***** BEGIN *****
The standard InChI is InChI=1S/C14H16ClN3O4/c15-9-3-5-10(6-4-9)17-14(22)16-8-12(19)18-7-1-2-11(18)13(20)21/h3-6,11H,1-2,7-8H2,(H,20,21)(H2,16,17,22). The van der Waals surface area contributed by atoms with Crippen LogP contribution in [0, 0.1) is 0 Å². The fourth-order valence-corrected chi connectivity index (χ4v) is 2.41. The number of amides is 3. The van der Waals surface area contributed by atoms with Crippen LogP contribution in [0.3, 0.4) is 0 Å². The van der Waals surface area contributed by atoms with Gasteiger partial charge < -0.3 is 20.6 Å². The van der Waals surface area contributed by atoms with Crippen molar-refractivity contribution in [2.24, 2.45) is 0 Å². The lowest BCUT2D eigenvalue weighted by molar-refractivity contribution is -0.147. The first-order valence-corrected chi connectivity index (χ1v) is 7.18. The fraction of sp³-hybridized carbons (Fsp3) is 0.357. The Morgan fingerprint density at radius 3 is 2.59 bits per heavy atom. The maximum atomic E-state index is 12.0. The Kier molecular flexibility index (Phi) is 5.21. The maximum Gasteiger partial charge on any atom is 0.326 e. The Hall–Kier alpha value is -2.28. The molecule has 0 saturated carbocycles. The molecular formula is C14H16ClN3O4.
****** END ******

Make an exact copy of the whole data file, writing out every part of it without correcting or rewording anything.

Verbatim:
The standard InChI is InChI=1S/C14H16ClN3O4/c15-9-3-5-10(6-4-9)17-14(22)16-8-12(19)18-7-1-2-11(18)13(20)21/h3-6,11H,1-2,7-8H2,(H,20,21)(H2,16,17,22). The van der Waals surface area contributed by atoms with Crippen LogP contribution in [0, 0.1) is 0 Å². The fourth-order valence-corrected chi connectivity index (χ4v) is 2.41. The number of amides is 3. The van der Waals surface area contributed by atoms with Crippen LogP contribution in [0.3, 0.4) is 0 Å². The van der Waals surface area contributed by atoms with Gasteiger partial charge < -0.3 is 20.6 Å². The van der Waals surface area contributed by atoms with Crippen molar-refractivity contribution in [2.24, 2.45) is 0 Å². The lowest BCUT2D eigenvalue weighted by molar-refractivity contribution is -0.147. The first-order valence-corrected chi connectivity index (χ1v) is 7.18. The fraction of sp³-hybridized carbons (Fsp3) is 0.357. The Morgan fingerprint density at radius 3 is 2.59 bits per heavy atom. The maximum atomic E-state index is 12.0. The Kier molecular flexibility index (Phi) is 5.21. The maximum Gasteiger partial charge on any atom is 0.326 e. The Hall–Kier alpha value is -2.28. The molecule has 0 saturated carbocycles. The molecular formula is C14H16ClN3O4.